THE SORCERERS APPRENTICE starts with so much promise. Nicolas Cage as Balthazar, the eccentric and eponymous sorcerer on a quest to find Merlins heir and with him conquer the evil sorcerers bent on ruling the world by first destroying it. Jay Baruchel as Dave, the sweet but stuttering science geek and, as a magic dragon ring reveals, the eponymous apprentice. Alfred Molina as Horvath, the pompous and gleefully wicked sorcerer out to free the evil sorceress (Alice Krige) trapped in a matrushka-like device a thousand years ago, as well as the other evil magicians in there with her. Alas, after a solid first half, replete with clever special effects and diverting performances by all concerned, the flick falls apart, spinning its wheels until the climactic final battle when the fate of creation is at stake, as is two romances of different but equally epic proportions. Not to mention shoe-horning in the inspiration for the exercise. That would be the iconic sequence from FANTASIA wherein Mickey Mouse, as another sorcerers apprentice, brings mops to life in order to save himself some manual labor with disastrous results. Maybe if the film werent so choppy at that point, it would have worked.
Cage and Baruchel, each with a different but sharply defined sense of the quirky, play off one another with a wonderfully Disney-esque charm. Cage with quiet assurance spiked with an introverted oddness, Baruchel exploding in discombobulated astonishment, embarrassed or delighted. They are tricks that serve them well when the film gets ragged. Until then, its a delight to watch Dave switch from his impressive collection of Tesla coils and obsession with theoretical physics to the irresistible lure of spontaneous plasma balls he can conjure by using that part of his mind that most people leave fallow, and to attempt reverence for the peculiar habits of his new master, and the pointy, old man shoes he is forced to wear that somehow make him more grounded. Molina never misses a beat strutting in the spats in which he was imprisoned himself a century or so back, oozing insincere charm and very sincere malevolence with even the smallest tilt of his head.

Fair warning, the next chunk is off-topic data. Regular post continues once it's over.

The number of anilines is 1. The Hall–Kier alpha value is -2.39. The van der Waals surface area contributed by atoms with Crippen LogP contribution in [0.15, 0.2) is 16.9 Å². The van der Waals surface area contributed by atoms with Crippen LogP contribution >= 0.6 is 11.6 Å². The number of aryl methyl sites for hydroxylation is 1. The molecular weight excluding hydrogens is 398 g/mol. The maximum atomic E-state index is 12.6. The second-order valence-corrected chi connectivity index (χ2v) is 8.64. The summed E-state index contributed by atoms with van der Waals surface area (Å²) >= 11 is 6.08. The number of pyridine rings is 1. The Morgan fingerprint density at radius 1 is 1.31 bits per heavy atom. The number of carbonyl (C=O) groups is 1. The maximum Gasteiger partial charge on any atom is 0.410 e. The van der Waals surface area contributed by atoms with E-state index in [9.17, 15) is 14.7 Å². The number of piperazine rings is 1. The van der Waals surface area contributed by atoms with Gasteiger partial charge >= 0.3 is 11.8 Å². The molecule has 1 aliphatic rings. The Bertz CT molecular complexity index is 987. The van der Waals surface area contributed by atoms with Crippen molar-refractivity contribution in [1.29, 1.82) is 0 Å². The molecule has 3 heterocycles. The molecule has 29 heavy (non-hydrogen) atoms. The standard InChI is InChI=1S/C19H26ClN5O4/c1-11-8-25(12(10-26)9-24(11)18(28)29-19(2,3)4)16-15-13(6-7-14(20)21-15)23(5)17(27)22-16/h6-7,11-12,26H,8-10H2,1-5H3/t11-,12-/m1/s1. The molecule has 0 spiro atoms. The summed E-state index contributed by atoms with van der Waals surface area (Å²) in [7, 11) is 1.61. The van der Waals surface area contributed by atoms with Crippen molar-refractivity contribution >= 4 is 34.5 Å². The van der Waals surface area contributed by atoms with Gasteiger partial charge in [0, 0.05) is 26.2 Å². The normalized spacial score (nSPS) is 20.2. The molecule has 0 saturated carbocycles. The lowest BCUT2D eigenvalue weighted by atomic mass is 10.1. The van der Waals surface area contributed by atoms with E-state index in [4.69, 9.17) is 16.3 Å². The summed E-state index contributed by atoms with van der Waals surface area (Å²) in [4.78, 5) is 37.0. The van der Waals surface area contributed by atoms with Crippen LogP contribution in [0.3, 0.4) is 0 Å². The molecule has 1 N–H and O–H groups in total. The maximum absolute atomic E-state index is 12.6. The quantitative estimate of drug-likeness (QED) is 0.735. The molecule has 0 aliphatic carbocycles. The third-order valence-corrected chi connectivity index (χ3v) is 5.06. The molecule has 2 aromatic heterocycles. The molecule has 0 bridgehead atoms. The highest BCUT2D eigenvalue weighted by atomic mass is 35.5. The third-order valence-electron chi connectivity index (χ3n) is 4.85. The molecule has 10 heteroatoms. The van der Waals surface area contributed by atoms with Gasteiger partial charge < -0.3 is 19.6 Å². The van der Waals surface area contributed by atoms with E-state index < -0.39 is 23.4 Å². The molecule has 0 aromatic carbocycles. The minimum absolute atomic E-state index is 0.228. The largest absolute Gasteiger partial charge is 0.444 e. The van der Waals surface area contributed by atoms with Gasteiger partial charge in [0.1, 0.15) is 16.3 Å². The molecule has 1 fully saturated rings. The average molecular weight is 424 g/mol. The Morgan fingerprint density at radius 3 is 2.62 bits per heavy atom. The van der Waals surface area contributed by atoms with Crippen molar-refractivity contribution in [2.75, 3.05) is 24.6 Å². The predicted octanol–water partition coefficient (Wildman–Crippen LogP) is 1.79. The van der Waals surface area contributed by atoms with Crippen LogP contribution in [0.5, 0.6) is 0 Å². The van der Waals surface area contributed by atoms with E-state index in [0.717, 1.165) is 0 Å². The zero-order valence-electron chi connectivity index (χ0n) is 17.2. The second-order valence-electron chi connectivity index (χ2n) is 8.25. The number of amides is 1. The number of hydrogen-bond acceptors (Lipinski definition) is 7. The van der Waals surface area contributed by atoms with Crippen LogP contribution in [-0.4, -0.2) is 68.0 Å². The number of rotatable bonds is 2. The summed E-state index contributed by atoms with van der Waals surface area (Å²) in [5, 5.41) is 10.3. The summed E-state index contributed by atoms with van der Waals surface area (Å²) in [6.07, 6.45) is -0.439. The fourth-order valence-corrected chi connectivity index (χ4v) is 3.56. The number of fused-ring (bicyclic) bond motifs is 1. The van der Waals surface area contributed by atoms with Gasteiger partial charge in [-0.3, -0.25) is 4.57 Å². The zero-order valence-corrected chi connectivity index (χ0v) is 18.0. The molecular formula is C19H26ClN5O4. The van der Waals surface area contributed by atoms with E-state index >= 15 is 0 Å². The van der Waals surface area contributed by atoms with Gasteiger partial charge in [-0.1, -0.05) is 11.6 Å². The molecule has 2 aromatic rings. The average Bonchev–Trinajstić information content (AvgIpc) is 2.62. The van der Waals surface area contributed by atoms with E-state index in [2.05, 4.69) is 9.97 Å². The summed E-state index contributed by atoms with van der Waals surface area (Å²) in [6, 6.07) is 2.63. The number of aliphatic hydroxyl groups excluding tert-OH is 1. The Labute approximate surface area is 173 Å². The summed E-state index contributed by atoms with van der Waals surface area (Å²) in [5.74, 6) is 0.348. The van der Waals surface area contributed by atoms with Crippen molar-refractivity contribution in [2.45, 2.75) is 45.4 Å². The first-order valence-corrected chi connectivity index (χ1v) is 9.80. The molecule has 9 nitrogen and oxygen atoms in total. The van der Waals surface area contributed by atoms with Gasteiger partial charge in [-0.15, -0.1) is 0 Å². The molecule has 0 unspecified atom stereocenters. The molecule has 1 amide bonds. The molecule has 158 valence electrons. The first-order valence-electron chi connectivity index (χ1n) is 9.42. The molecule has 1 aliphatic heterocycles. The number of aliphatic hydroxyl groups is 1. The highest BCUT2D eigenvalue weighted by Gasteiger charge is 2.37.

The magic itself fills the screen admirably even if it lacks originality. The execution is delightful, from the spooky old curio shop in which the 10-year-old Dave first encounters Balthazar and that snake ring that coils itself around his finger, to architectural embellishments taking wing, to an all-too brief trip to mirror-land, to a shaky but successful attempt to stave off a mugger in the subway using the materials at hand. There is also a sense of wonder to the way Balthazar explains magic to his 21-century materialist of a pupil. When asked if what he does manipulating matter at a molecular level is magic or science, the reply is yes and yes, thus marrying metaphysics with physics and leaving he audience with a strong curiosity about the further implications.
There is also the magic of Dave attempting to reconnect with his once and future childhood sweetheart (Teresa Palmer) while also mastering magic. He fumbles words and gravity. She smiles sweetly and thinks hes a charmer. Its not much on depth as far as roles go, but Palmer brings some spirit to it. Monica Bellucci as Balthazars long-lost love has less to do, while Toby Kebbel as Horvaths cohort who suffers abandonment issues and a penchant for the wrong kind of flash deftly steals scenes just with the force of his puckish personality without needing to rely on the goth-punk-retro wardrobe and mile-high hair.
The sense of warm and fuzzy wonder that starts things off doesnt stand a chance against the uneven, badly edited mess that follows, shifting abruptly away from focusing on the characters and turning into yet another big loud special effects extravaganza. THE SORCERERS APPRENTICE is a missed opportunity that is irksome for having had the makings of a classic.